We are currently artists in residence as part of the Idea Projects, a collaboration between Toronto’s Museum of Contemporary Art (MoCA) and the Ontario Science Centre (OSC). The residency offers us a 550 square foot studio space at MoCA from June until September to create an exhibit for the OSC.
For the first stage of the residency we have created the Sonic Orbiter, an interactive sonification of the Moon’s craters and topography. Using a joystick on a bartop arcade cabinet, you can steer the Lunar Reconnaissance Orbiter around the Moon while creating music by flying over craters. The craters produce different musical tones based on their size, with larger craters producing lower, louder notes and smaller craters producing higher, quieter notes. The sounds themselves are created by converting scans of the Moon’s topography directly into sound waves. The award-winning animation studio Thought Cafe have generously offered amazing artwork for the arcade cabinet. This project is supported by the International Astronomical Union’s Office of Astronomy for Development.
On July 20, 2019 we installed the Sonic Orbiter in the Ontario Science Centre’s great hall. Before we could even finish setting up the booth, a constant stream of kids became sonic lunar explorers, absorbed in the hunt for the largest crater. It will remain on display for at least one month and will be available for display at other science centres and museums. We also have plans for a second version that lets you explore the surface of Mars.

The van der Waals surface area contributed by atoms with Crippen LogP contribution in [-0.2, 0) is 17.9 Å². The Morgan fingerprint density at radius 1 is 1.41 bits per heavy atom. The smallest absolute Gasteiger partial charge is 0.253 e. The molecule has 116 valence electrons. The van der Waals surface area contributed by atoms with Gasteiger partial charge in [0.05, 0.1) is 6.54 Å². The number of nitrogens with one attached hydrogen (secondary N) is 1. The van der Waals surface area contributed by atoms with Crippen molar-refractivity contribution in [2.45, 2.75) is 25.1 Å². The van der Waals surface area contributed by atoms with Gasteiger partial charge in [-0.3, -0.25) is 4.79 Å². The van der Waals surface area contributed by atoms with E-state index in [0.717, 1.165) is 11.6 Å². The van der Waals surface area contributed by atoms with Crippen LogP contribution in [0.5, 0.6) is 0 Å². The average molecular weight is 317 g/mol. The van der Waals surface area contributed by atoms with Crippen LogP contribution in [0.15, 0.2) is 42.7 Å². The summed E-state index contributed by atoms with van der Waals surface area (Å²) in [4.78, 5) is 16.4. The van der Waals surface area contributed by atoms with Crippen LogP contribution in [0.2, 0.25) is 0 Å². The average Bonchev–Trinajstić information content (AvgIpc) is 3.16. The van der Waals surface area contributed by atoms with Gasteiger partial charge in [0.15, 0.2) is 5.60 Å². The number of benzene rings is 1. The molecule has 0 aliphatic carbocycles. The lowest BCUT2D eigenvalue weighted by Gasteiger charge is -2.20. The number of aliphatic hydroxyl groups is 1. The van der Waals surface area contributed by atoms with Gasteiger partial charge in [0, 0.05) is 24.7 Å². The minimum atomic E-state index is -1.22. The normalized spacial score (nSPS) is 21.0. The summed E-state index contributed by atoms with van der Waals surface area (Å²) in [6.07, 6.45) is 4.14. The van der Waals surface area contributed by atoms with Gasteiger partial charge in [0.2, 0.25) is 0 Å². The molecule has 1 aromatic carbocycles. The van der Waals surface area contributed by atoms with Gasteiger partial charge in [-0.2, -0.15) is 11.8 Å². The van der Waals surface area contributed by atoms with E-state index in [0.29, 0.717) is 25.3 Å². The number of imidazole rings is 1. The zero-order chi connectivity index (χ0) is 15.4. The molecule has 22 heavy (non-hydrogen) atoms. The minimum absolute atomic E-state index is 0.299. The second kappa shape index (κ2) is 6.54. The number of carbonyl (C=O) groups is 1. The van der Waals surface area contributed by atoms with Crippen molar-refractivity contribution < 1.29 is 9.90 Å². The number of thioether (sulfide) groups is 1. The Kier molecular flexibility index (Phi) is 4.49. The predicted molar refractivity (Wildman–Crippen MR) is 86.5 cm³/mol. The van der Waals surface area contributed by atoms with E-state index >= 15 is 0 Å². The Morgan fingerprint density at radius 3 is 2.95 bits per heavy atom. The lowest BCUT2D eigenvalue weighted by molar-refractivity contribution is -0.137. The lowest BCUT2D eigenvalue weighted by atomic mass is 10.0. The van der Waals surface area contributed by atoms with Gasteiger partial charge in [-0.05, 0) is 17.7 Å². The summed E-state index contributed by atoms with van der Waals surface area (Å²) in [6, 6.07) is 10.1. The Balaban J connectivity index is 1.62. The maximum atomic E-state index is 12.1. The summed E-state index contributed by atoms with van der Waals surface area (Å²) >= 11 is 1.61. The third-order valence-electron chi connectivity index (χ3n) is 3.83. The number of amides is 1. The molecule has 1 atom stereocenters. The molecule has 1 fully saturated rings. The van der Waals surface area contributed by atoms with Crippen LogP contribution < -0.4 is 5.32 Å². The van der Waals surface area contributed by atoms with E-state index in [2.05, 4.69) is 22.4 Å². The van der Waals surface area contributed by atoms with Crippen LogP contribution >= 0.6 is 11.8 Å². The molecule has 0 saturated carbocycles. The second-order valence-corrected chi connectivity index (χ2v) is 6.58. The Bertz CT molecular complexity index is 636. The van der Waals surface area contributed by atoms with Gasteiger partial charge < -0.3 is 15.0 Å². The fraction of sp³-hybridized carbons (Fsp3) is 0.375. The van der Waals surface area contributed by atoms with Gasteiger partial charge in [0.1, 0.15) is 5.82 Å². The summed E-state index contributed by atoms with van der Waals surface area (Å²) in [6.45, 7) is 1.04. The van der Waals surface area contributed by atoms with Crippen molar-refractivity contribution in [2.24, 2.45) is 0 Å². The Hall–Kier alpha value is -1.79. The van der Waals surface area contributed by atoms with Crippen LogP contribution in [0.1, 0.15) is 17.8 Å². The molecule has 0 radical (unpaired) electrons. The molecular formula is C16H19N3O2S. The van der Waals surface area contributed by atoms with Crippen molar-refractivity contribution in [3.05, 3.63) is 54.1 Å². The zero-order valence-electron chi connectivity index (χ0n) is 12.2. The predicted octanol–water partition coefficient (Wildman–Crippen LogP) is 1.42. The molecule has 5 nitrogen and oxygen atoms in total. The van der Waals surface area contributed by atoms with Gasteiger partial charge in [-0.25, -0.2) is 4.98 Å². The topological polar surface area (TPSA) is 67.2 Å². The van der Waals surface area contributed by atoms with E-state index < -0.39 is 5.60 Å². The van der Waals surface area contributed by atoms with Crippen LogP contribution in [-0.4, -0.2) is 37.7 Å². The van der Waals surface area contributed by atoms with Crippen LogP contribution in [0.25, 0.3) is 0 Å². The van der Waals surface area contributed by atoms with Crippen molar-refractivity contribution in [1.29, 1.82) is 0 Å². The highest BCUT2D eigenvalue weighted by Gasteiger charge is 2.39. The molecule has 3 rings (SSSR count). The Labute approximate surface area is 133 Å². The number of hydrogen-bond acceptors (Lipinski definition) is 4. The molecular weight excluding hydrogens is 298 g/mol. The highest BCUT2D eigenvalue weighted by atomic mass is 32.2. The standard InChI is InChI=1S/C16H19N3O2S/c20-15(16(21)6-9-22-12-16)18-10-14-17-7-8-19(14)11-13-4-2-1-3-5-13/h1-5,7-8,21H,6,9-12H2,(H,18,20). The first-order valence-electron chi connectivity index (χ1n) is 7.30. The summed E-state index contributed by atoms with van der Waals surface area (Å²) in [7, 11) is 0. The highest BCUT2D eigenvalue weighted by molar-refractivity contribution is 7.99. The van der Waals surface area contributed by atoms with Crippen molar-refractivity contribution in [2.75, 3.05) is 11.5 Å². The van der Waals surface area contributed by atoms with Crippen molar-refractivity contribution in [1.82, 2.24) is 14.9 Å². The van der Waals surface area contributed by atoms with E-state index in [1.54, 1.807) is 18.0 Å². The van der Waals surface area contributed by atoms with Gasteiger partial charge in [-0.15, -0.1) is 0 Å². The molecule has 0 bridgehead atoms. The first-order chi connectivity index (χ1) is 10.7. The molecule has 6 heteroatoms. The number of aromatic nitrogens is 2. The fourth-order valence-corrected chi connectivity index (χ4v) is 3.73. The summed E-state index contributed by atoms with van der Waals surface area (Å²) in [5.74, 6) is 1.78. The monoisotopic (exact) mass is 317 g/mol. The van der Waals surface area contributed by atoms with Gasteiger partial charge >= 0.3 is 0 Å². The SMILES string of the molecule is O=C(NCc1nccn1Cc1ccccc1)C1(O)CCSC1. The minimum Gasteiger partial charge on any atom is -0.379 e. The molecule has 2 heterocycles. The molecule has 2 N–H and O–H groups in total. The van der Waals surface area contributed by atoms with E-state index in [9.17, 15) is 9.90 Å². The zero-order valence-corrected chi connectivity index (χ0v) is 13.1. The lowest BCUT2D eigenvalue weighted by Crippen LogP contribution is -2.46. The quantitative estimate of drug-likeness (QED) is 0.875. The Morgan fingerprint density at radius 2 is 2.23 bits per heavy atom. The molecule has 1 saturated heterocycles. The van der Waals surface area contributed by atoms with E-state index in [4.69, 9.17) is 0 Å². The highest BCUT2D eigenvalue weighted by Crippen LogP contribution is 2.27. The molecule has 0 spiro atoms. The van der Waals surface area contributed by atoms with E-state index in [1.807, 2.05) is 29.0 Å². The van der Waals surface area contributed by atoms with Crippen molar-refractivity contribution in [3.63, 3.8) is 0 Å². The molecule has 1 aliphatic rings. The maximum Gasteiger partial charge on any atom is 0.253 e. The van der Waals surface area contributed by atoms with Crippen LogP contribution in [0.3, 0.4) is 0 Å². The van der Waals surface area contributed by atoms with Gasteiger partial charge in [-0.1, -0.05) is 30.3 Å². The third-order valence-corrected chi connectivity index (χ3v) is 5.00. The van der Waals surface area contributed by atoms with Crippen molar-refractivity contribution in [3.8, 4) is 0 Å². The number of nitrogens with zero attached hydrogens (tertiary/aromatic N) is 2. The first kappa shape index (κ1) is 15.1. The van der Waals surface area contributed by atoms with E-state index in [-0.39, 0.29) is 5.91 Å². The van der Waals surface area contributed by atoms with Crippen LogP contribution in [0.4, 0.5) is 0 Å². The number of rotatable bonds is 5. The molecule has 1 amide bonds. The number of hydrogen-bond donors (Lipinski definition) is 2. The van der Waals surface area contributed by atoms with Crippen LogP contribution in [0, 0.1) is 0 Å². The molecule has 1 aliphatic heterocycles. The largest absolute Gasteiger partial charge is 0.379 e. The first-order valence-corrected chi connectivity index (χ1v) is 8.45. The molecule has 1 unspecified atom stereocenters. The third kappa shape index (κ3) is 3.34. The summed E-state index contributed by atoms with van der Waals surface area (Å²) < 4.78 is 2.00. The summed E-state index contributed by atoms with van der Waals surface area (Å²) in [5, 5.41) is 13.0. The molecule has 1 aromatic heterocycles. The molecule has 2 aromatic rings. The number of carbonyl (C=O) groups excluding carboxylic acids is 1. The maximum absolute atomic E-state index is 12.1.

Lunar Rock Garden
Our co-artist in residence, Ekaterina Smirnova, has built a very zen lunar rock garden using a lunar regolith simulant. To accompany this work, we have created a soundscape based on a sonification of an altitude map of the Moon.As the Lunar Reconnaissance Orbiter circles the Moon, it collects the data on lunar surface topography using LOLA – the Lunar Orbiter Laser Altimeter. We converted the data into musical notes, with the lower lunar altitudes producing lower notes and higher altitudes producing higher notes. Rhythmic wind chimes and the sound of flowing water were incorporated to increase the zen.